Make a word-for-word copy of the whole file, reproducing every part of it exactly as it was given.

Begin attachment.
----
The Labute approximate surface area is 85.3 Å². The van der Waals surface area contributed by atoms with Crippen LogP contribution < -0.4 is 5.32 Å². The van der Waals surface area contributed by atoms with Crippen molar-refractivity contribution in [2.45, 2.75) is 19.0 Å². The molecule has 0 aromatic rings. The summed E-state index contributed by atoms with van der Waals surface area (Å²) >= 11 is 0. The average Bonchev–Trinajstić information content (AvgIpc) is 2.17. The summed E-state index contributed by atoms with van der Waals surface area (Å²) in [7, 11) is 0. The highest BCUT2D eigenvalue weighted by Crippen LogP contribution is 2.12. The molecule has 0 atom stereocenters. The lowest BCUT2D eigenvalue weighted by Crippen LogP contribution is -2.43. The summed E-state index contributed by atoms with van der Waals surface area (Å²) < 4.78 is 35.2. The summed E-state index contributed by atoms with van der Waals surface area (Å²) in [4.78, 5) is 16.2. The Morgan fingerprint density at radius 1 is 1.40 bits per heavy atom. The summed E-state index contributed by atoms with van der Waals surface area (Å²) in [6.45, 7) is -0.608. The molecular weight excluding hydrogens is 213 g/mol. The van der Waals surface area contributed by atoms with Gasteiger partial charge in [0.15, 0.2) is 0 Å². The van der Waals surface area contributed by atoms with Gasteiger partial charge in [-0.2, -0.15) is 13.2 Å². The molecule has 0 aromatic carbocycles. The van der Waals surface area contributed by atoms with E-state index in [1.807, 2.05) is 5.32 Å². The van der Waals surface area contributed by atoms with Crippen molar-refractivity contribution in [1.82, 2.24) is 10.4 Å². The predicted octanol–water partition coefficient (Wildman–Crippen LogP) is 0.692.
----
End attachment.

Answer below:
The Labute approximate surface area is 85.3 Å². The van der Waals surface area contributed by atoms with Crippen LogP contribution < -0.4 is 5.32 Å². The van der Waals surface area contributed by atoms with Crippen molar-refractivity contribution in [2.45, 2.75) is 19.0 Å². The molecule has 0 aromatic rings. The summed E-state index contributed by atoms with van der Waals surface area (Å²) >= 11 is 0. The average Bonchev–Trinajstić information content (AvgIpc) is 2.17. The summed E-state index contributed by atoms with van der Waals surface area (Å²) in [7, 11) is 0. The highest BCUT2D eigenvalue weighted by Crippen LogP contribution is 2.12. The molecule has 0 atom stereocenters. The lowest BCUT2D eigenvalue weighted by Crippen LogP contribution is -2.43. The summed E-state index contributed by atoms with van der Waals surface area (Å²) < 4.78 is 35.2. The summed E-state index contributed by atoms with van der Waals surface area (Å²) in [4.78, 5) is 16.2. The Morgan fingerprint density at radius 1 is 1.40 bits per heavy atom. The summed E-state index contributed by atoms with van der Waals surface area (Å²) in [6.45, 7) is -0.608. The molecular weight excluding hydrogens is 213 g/mol. The van der Waals surface area contributed by atoms with Gasteiger partial charge in [0.15, 0.2) is 0 Å². The van der Waals surface area contributed by atoms with Gasteiger partial charge in [-0.2, -0.15) is 13.2 Å². The molecule has 0 aromatic carbocycles. The van der Waals surface area contributed by atoms with E-state index in [1.807, 2.05) is 5.32 Å². The van der Waals surface area contributed by atoms with Crippen molar-refractivity contribution in [1.82, 2.24) is 10.4 Å². The predicted octanol–water partition coefficient (Wildman–Crippen LogP) is 0.692.